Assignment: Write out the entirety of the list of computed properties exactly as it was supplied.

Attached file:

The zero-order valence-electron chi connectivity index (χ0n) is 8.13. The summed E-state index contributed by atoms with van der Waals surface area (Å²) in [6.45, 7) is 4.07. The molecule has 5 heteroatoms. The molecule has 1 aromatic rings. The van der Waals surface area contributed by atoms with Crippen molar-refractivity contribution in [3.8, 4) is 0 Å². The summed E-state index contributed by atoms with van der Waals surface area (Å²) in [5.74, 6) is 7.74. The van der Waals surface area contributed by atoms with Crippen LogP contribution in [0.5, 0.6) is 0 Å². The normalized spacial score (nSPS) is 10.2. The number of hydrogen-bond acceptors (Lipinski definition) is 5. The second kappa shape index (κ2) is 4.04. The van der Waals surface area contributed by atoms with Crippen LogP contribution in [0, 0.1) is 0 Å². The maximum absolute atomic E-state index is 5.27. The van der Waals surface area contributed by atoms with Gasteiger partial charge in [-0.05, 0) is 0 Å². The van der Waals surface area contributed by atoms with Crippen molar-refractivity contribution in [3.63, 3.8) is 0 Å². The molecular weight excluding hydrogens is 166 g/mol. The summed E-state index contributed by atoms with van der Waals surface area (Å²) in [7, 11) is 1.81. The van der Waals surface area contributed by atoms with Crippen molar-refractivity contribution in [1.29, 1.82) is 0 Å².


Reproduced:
The zero-order valence-electron chi connectivity index (χ0n) is 8.13. The summed E-state index contributed by atoms with van der Waals surface area (Å²) in [6.45, 7) is 4.07. The molecule has 5 heteroatoms. The molecule has 1 aromatic rings. The van der Waals surface area contributed by atoms with Crippen molar-refractivity contribution in [3.8, 4) is 0 Å². The summed E-state index contributed by atoms with van der Waals surface area (Å²) in [5.74, 6) is 7.74. The van der Waals surface area contributed by atoms with Crippen LogP contribution in [0.5, 0.6) is 0 Å². The normalized spacial score (nSPS) is 10.2. The number of hydrogen-bond acceptors (Lipinski definition) is 5. The second kappa shape index (κ2) is 4.04. The van der Waals surface area contributed by atoms with Crippen LogP contribution in [0, 0.1) is 0 Å². The maximum absolute atomic E-state index is 5.27. The van der Waals surface area contributed by atoms with Gasteiger partial charge in [-0.05, 0) is 0 Å². The van der Waals surface area contributed by atoms with Crippen molar-refractivity contribution in [3.63, 3.8) is 0 Å². The molecular weight excluding hydrogens is 166 g/mol. The summed E-state index contributed by atoms with van der Waals surface area (Å²) in [7, 11) is 1.81. The van der Waals surface area contributed by atoms with Crippen molar-refractivity contribution in [1.29, 1.82) is 0 Å².